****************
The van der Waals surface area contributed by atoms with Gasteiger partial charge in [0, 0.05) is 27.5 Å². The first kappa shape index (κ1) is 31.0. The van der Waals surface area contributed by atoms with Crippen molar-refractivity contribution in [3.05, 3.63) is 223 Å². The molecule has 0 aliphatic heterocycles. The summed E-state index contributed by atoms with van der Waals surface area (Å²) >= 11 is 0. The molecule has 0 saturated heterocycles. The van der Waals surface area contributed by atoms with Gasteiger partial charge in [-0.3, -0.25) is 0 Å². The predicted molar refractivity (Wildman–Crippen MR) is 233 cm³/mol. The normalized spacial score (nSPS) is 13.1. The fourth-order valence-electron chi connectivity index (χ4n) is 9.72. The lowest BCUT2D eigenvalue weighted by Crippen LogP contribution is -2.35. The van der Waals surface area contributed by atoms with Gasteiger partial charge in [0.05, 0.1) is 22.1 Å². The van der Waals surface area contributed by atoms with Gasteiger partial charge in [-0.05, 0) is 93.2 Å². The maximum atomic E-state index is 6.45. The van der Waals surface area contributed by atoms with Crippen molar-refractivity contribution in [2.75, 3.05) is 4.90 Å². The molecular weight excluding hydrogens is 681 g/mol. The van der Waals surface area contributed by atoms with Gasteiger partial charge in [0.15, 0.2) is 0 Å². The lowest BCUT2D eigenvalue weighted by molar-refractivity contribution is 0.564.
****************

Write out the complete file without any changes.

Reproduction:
The van der Waals surface area contributed by atoms with Gasteiger partial charge in [0, 0.05) is 27.5 Å². The first kappa shape index (κ1) is 31.0. The van der Waals surface area contributed by atoms with Crippen molar-refractivity contribution in [3.05, 3.63) is 223 Å². The molecule has 0 aliphatic heterocycles. The summed E-state index contributed by atoms with van der Waals surface area (Å²) >= 11 is 0. The molecule has 0 saturated heterocycles. The van der Waals surface area contributed by atoms with Gasteiger partial charge in [-0.3, -0.25) is 0 Å². The predicted molar refractivity (Wildman–Crippen MR) is 233 cm³/mol. The normalized spacial score (nSPS) is 13.1. The fourth-order valence-electron chi connectivity index (χ4n) is 9.72. The lowest BCUT2D eigenvalue weighted by Crippen LogP contribution is -2.35. The van der Waals surface area contributed by atoms with Gasteiger partial charge in [0.05, 0.1) is 22.1 Å². The van der Waals surface area contributed by atoms with Gasteiger partial charge in [-0.05, 0) is 93.2 Å². The maximum atomic E-state index is 6.45. The van der Waals surface area contributed by atoms with Crippen molar-refractivity contribution in [2.75, 3.05) is 4.90 Å². The molecular weight excluding hydrogens is 681 g/mol. The van der Waals surface area contributed by atoms with Gasteiger partial charge in [0.15, 0.2) is 0 Å². The lowest BCUT2D eigenvalue weighted by molar-refractivity contribution is 0.564.